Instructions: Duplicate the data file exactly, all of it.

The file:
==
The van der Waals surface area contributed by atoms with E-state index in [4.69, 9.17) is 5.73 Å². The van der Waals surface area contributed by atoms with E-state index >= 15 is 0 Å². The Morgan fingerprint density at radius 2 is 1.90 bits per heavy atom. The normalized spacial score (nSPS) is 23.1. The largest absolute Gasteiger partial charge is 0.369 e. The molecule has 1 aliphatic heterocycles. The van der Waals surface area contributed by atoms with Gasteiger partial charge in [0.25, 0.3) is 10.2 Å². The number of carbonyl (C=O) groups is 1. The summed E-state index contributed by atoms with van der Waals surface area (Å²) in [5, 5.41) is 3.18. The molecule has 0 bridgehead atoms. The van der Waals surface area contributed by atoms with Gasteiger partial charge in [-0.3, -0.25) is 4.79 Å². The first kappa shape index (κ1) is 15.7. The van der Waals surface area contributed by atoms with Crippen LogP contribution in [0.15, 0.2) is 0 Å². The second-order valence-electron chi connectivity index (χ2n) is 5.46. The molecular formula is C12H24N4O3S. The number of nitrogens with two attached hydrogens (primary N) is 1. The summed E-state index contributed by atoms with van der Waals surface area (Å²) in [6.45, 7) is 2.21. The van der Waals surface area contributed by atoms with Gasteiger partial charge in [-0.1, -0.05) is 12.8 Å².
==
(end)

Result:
The van der Waals surface area contributed by atoms with E-state index in [4.69, 9.17) is 5.73 Å². The van der Waals surface area contributed by atoms with E-state index >= 15 is 0 Å². The Morgan fingerprint density at radius 2 is 1.90 bits per heavy atom. The normalized spacial score (nSPS) is 23.1. The largest absolute Gasteiger partial charge is 0.369 e. The molecule has 1 aliphatic heterocycles. The van der Waals surface area contributed by atoms with Gasteiger partial charge in [0.25, 0.3) is 10.2 Å². The number of carbonyl (C=O) groups is 1. The summed E-state index contributed by atoms with van der Waals surface area (Å²) in [5, 5.41) is 3.18. The molecule has 0 bridgehead atoms. The van der Waals surface area contributed by atoms with Gasteiger partial charge in [-0.3, -0.25) is 4.79 Å². The first kappa shape index (κ1) is 15.7. The van der Waals surface area contributed by atoms with Crippen LogP contribution in [0.15, 0.2) is 0 Å². The second-order valence-electron chi connectivity index (χ2n) is 5.46. The molecular formula is C12H24N4O3S. The number of nitrogens with two attached hydrogens (primary N) is 1. The summed E-state index contributed by atoms with van der Waals surface area (Å²) in [6.45, 7) is 2.21. The van der Waals surface area contributed by atoms with Gasteiger partial charge in [-0.1, -0.05) is 12.8 Å².